Is it a credit? Loan? Gift from above?
The effect of this bill/amendment/law/stimulus/thing will be a matter of perception – perception by buyers as to whether they just gained $15k and be sellers as to whether they should hold out for a higher price because the buyers now have $15k more.
Two of the best posts I have seen (please feel free to point out others) -
If the bill passes both the House and Senate, and is signed into law by the President (which is expected, currently. Possibly by the end of the week) then an amount equal to 10% of a homeâ€™s purchase price, not to exceed $15,000, could be applied as a tax credit.
This is like every SELLER getting a $15,000 price reduction, complements of Uncle Sam and President Obama! Big NEWS for both buyers AND sellers of homes. Watch the news VERY closely in the coming days.
Read the whole thing at OpenCongress – somehow I doubt any of our elected representatives have … what with 276 amendments and all.
Amendment 106 (which is key), passed.
S.Amdt.106 Pass To amend the Internal Revenue Code of 1986 to provide a Federal income tax credit for certain home purchases.
Senate Amendment 145 was offered:
S.Amdt.145 Offered To improve the efforts of the Federal Government in mitigating home foreclosures and to require the Secretary of the Treasury to develop and implement a foreclosure prevention loan modification plan.
Senate Amendment was passed:
S.Amdt.161 Pass To provide $2,000,000,000 from the HOME program for investment in the low income housing tax credit projects.
Update 07 February 2009: It appears that the bill will come to a vote Monday or Tuesday.
Update #2 07 February 2009: Calculated Risk has as clear an explanation of an as-yet-not-understood-or-really-agreed-upon bill as I’ve seen. Read the whole thing.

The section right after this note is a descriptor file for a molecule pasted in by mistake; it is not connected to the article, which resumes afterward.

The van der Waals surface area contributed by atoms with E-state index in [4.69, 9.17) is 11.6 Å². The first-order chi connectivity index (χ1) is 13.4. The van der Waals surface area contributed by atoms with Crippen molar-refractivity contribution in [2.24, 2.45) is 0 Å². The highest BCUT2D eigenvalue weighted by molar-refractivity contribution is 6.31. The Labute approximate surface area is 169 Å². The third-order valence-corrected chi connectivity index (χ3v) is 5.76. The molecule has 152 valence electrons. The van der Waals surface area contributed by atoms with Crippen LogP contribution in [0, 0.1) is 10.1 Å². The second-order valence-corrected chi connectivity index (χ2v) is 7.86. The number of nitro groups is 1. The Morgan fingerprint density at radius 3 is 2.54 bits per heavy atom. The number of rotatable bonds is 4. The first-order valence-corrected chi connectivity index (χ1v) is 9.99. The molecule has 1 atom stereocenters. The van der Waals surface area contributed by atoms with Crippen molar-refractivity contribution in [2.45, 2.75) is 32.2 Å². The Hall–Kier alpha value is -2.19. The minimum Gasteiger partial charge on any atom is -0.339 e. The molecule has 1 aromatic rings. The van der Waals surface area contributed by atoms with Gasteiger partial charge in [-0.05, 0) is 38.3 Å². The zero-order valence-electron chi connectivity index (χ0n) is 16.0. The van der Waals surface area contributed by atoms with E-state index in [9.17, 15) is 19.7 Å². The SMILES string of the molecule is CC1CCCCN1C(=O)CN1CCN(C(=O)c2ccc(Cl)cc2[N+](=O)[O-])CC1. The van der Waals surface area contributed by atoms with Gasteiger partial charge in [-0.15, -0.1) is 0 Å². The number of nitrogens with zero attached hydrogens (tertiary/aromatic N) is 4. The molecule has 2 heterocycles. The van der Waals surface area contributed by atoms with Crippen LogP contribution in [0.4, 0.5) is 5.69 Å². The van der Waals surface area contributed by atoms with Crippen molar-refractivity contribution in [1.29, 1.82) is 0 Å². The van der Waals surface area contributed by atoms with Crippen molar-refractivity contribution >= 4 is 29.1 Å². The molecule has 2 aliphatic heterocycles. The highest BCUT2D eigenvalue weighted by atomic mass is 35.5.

First the details (as far as I can tell):
# The tax credit is 10% of the purchase price up to $15,000.
# The tax credit is for one year (from date of enactment).
# The credit is available for both new and existing home purchases.
# This is for primary residences only, and the home must be owner occupied for two years after purchase.
# There is no income cap (the $7,500 tax credit had an income cap of $150,000 per year).
# Unlike the $7,500 tax credit, the new credit does not have to be repaid over time.
# The credit is limited each year to the amount of taxes paid in any one year (with the $7,500 tax credit, buyers received the entire credit and a refund if the $7,500 was greater than taxes for the year)
# Buyers can split the $15,000 into two separate tax credits to be taken in successive years.
Update 11 February 2008: It’s dead. In the words of the Real Estate Bloggers:
And now we have a double whammy. Potential homebuyers have been sitting on the sidelines waiting to see if the government meant for us to get the $15,000 to buy a home. So instead of making offers in February they have been led on a dance by politicians.